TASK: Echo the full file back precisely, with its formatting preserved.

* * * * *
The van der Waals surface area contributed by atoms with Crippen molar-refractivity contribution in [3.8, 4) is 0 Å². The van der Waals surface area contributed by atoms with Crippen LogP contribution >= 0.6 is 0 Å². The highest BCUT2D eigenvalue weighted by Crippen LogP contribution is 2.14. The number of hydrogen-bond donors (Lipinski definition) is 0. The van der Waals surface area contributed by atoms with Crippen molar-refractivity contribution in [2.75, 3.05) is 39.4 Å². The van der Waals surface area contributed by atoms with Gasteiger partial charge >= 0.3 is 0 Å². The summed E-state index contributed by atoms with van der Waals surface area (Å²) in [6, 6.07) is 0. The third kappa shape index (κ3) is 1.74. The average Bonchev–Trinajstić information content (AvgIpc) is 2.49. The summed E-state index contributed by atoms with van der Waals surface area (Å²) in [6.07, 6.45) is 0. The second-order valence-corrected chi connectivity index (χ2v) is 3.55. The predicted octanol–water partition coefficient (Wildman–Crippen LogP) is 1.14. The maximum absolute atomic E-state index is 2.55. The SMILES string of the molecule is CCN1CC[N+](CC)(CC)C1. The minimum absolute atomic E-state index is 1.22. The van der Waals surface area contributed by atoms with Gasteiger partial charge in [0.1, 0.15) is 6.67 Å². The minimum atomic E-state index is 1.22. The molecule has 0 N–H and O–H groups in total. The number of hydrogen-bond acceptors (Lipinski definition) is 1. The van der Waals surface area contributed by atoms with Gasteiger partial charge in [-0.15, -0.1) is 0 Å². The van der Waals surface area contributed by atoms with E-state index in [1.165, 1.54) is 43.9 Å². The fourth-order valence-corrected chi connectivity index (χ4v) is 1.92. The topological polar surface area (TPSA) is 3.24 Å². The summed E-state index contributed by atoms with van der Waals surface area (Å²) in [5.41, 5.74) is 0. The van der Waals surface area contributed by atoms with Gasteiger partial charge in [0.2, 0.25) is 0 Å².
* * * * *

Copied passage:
The van der Waals surface area contributed by atoms with Crippen molar-refractivity contribution in [3.8, 4) is 0 Å². The van der Waals surface area contributed by atoms with Crippen LogP contribution >= 0.6 is 0 Å². The highest BCUT2D eigenvalue weighted by Crippen LogP contribution is 2.14. The number of hydrogen-bond donors (Lipinski definition) is 0. The van der Waals surface area contributed by atoms with Crippen molar-refractivity contribution in [2.75, 3.05) is 39.4 Å². The van der Waals surface area contributed by atoms with Gasteiger partial charge >= 0.3 is 0 Å². The summed E-state index contributed by atoms with van der Waals surface area (Å²) in [6, 6.07) is 0. The third kappa shape index (κ3) is 1.74. The average Bonchev–Trinajstić information content (AvgIpc) is 2.49. The summed E-state index contributed by atoms with van der Waals surface area (Å²) in [6.07, 6.45) is 0. The second-order valence-corrected chi connectivity index (χ2v) is 3.55. The predicted octanol–water partition coefficient (Wildman–Crippen LogP) is 1.14. The maximum absolute atomic E-state index is 2.55. The SMILES string of the molecule is CCN1CC[N+](CC)(CC)C1. The minimum absolute atomic E-state index is 1.22. The van der Waals surface area contributed by atoms with Gasteiger partial charge in [0.1, 0.15) is 6.67 Å². The minimum atomic E-state index is 1.22. The molecule has 0 N–H and O–H groups in total. The number of hydrogen-bond acceptors (Lipinski definition) is 1. The van der Waals surface area contributed by atoms with Gasteiger partial charge in [-0.15, -0.1) is 0 Å². The van der Waals surface area contributed by atoms with E-state index in [1.165, 1.54) is 43.9 Å². The fourth-order valence-corrected chi connectivity index (χ4v) is 1.92. The topological polar surface area (TPSA) is 3.24 Å². The summed E-state index contributed by atoms with van der Waals surface area (Å²) in [5.41, 5.74) is 0. The van der Waals surface area contributed by atoms with Gasteiger partial charge in [0.2, 0.25) is 0 Å².